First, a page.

The monk Moses the Athonite
One morning, at the break of dawn after we had finished the early Liturgy, we heard a light knock on the door. While I was going to open it, I wondered who could come so early. When I opened, I saw starets Paisios standing in the door slightly hunched.
”How did you manage, blessed man?” he asked.
Skinny, short, in scant attire, he was standing before me smilingly. I was so glad for his unexpected visit. He entered unobtrusively, climbed the stairs to worship in the small church, then descended in the big room from downstairs. At that time it was almost empty. Just two chairs and a table. I offered him some refreshment.
”Have patience!” he told me.
He spoke to me about the old elders of that cell. They were hard working, fond of church services, virtuous.
”This morning I had two experiences”, he said. ”A middle aged man came to me to accept him as a disciple.” ”I asked him if he had a family and he said that he had one and he had two children in primary school.” ”Then I told him: After they would graduate primary, secondary and high school and college and you would marry them, you could come back to tell you where to go to became a monk, cause I don’t keep monks here.” ”This is what some men do, make children, then leave them and go to become monks…”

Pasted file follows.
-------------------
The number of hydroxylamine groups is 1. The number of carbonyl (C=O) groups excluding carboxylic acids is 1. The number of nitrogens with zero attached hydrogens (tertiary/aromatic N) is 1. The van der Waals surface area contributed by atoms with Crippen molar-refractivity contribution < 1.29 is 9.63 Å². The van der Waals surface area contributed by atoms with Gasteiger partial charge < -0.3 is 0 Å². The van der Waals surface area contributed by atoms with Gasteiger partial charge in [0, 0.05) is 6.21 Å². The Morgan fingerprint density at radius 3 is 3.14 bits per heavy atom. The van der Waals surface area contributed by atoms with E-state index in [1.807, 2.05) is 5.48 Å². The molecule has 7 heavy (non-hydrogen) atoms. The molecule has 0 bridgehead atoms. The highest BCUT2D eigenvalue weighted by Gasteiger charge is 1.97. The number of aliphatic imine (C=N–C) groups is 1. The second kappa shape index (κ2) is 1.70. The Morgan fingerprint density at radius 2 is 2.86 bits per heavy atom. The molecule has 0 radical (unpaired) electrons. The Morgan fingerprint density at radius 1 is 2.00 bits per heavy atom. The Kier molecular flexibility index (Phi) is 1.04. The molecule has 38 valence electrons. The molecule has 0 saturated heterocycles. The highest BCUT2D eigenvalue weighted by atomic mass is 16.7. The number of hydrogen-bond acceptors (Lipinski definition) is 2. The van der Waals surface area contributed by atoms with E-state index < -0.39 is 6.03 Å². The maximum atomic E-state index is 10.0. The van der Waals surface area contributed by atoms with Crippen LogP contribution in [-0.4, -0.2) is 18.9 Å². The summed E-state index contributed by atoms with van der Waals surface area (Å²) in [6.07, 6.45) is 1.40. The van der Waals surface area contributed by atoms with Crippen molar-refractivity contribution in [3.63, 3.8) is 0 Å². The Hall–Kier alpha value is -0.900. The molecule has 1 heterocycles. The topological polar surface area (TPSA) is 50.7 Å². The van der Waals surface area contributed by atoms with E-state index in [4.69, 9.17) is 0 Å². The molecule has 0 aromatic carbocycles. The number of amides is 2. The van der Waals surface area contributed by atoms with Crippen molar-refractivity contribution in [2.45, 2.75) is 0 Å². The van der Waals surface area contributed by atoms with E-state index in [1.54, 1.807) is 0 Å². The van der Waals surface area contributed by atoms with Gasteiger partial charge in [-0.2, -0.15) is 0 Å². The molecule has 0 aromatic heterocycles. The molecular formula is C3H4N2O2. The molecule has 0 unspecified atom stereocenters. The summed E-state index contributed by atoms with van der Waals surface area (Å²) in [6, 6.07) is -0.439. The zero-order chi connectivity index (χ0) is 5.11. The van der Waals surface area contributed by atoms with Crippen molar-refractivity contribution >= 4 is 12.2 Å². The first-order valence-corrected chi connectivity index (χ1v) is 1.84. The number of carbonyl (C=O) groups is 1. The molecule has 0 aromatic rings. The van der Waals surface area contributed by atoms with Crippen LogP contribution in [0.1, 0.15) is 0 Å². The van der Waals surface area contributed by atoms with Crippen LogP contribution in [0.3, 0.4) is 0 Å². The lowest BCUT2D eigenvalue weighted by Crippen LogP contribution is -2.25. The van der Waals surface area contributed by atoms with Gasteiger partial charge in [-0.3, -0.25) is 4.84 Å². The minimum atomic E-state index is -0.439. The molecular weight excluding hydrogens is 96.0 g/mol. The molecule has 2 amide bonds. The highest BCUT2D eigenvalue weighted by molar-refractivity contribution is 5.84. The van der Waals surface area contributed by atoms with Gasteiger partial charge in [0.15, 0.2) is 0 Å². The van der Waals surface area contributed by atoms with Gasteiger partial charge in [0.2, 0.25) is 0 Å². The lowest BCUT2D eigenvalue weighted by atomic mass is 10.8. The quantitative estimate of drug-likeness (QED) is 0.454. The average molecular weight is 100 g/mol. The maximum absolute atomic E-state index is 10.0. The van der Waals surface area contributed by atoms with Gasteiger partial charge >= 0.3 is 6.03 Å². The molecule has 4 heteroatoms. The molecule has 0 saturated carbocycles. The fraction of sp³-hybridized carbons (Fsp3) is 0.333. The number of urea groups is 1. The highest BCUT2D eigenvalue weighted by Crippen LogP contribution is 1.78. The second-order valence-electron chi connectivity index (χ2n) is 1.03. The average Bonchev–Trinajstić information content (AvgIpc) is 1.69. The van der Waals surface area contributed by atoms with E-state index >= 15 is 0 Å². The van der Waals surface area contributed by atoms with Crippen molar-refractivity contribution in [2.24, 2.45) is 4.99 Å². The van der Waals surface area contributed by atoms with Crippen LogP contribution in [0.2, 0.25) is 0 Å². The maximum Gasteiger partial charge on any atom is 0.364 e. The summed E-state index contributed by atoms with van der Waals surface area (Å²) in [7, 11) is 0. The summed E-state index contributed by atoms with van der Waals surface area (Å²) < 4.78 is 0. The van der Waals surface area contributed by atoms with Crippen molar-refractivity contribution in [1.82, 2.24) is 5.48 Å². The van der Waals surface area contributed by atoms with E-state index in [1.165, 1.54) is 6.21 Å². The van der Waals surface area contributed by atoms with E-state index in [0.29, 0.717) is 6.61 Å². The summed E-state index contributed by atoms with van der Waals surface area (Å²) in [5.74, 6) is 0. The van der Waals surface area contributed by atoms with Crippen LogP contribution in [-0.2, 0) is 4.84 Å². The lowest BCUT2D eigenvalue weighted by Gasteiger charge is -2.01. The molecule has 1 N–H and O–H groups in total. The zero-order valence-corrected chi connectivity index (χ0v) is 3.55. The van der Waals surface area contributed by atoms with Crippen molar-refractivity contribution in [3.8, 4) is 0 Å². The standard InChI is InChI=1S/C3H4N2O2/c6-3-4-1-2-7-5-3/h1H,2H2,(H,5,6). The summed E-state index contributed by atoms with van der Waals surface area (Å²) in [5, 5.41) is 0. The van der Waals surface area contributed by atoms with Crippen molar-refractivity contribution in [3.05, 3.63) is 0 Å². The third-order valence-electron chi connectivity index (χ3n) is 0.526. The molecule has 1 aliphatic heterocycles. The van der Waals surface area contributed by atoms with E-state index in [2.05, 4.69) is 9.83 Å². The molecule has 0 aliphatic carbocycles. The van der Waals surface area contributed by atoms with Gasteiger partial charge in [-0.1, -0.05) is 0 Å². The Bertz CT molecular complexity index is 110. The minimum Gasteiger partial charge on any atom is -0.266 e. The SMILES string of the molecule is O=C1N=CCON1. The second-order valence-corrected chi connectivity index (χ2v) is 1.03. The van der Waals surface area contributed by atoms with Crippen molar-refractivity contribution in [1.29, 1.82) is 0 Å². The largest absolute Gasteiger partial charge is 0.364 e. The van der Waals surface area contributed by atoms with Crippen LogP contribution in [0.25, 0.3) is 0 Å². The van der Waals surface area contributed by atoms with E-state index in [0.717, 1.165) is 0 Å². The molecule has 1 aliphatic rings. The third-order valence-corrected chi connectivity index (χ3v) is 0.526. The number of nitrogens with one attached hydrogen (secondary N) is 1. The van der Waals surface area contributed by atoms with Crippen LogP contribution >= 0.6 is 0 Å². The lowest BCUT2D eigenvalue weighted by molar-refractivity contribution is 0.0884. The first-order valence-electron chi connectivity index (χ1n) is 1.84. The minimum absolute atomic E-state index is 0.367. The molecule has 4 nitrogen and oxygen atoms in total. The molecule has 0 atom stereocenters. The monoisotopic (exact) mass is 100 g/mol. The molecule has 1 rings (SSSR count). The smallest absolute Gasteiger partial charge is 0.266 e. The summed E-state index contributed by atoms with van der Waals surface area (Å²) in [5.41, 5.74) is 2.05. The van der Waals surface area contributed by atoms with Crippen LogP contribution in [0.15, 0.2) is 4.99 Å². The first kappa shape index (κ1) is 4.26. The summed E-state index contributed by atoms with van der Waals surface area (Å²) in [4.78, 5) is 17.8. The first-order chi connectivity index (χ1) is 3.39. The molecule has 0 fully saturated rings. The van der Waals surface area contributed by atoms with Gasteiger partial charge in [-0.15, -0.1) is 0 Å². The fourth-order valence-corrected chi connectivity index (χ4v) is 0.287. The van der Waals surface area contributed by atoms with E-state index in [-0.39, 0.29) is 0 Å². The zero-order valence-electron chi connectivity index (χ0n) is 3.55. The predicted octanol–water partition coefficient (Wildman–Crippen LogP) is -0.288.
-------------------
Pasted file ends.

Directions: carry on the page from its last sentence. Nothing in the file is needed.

”The second case is worse than the first one.” ”Another one came and told me: Gheronda, I found a woman who is of a much higher spiritual level than my wife and I came to you to ask for your blessing…” ”The world has gone crazy.” ”They speak nonsense.” ”I came to see how you are.”
He didn’t stay long, but I was so glad. He brought me blessing, joy, peace. Like then, at the monastery Simonos Petras, when he stayed for two days and nights near my cell and gave me his knitted yarmulke, before I had the time to ask him for it as a blessing, when I went to his cell. On the second night my cell was disturbed by an unexpected visit. He came in the middle of the night and knocked on my door supposedly to ask me what time it was, after how long the service would start, to comfort me.
The next day he told me why he had come. Tangalaki didn’t sleep. I always remember about the synaxis that tells us about God’s elders, seers of the uncreated light, about the charismatic monks, about long and painful struggles, tears and vigilias, icons, holy relics and miracles. Nobody reached God without effort, as abba Isaac says. We must eliminate the wordly spirit from monachism. Sweat is the monk’s bath and chrism…Prayer is his basic work, above the missionary work and philanthropy. Prayer confers eternal rest to the departed. Let us pray more for our reposed ones. May their memory be eternal! The righteous one will be eternally remembered. Hallelujah!
From the book: ~Athonite Midnight Office~